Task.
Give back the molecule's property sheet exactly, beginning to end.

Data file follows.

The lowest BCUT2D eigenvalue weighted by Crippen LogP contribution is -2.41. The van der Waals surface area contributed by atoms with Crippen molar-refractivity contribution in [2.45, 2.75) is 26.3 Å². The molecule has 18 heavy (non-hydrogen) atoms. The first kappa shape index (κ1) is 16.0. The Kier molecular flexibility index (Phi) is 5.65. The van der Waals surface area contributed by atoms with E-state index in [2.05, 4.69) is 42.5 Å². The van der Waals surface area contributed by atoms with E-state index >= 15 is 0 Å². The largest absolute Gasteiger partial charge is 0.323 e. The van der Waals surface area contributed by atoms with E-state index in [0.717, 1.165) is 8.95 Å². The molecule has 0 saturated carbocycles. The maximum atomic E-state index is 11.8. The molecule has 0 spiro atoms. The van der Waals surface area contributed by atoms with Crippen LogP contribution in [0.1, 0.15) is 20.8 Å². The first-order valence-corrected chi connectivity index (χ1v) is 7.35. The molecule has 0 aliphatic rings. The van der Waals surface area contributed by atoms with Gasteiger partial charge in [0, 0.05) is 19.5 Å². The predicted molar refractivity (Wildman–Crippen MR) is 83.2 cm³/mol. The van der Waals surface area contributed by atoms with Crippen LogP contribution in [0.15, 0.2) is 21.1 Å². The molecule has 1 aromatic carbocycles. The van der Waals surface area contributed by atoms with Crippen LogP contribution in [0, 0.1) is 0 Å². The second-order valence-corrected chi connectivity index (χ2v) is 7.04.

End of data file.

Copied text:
The lowest BCUT2D eigenvalue weighted by Crippen LogP contribution is -2.41. The van der Waals surface area contributed by atoms with Crippen molar-refractivity contribution in [2.45, 2.75) is 26.3 Å². The molecule has 18 heavy (non-hydrogen) atoms. The first kappa shape index (κ1) is 16.0. The Kier molecular flexibility index (Phi) is 5.65. The van der Waals surface area contributed by atoms with E-state index in [2.05, 4.69) is 42.5 Å². The van der Waals surface area contributed by atoms with E-state index >= 15 is 0 Å². The largest absolute Gasteiger partial charge is 0.323 e. The van der Waals surface area contributed by atoms with E-state index in [0.717, 1.165) is 8.95 Å². The molecule has 0 saturated carbocycles. The maximum atomic E-state index is 11.8. The molecule has 0 spiro atoms. The van der Waals surface area contributed by atoms with Crippen LogP contribution in [0.1, 0.15) is 20.8 Å². The first-order valence-corrected chi connectivity index (χ1v) is 7.35. The molecule has 0 aliphatic rings. The van der Waals surface area contributed by atoms with Gasteiger partial charge in [0, 0.05) is 19.5 Å². The predicted molar refractivity (Wildman–Crippen MR) is 83.2 cm³/mol. The van der Waals surface area contributed by atoms with Crippen LogP contribution in [0.15, 0.2) is 21.1 Å². The molecule has 1 aromatic carbocycles. The van der Waals surface area contributed by atoms with Crippen LogP contribution in [0, 0.1) is 0 Å². The second-order valence-corrected chi connectivity index (χ2v) is 7.04.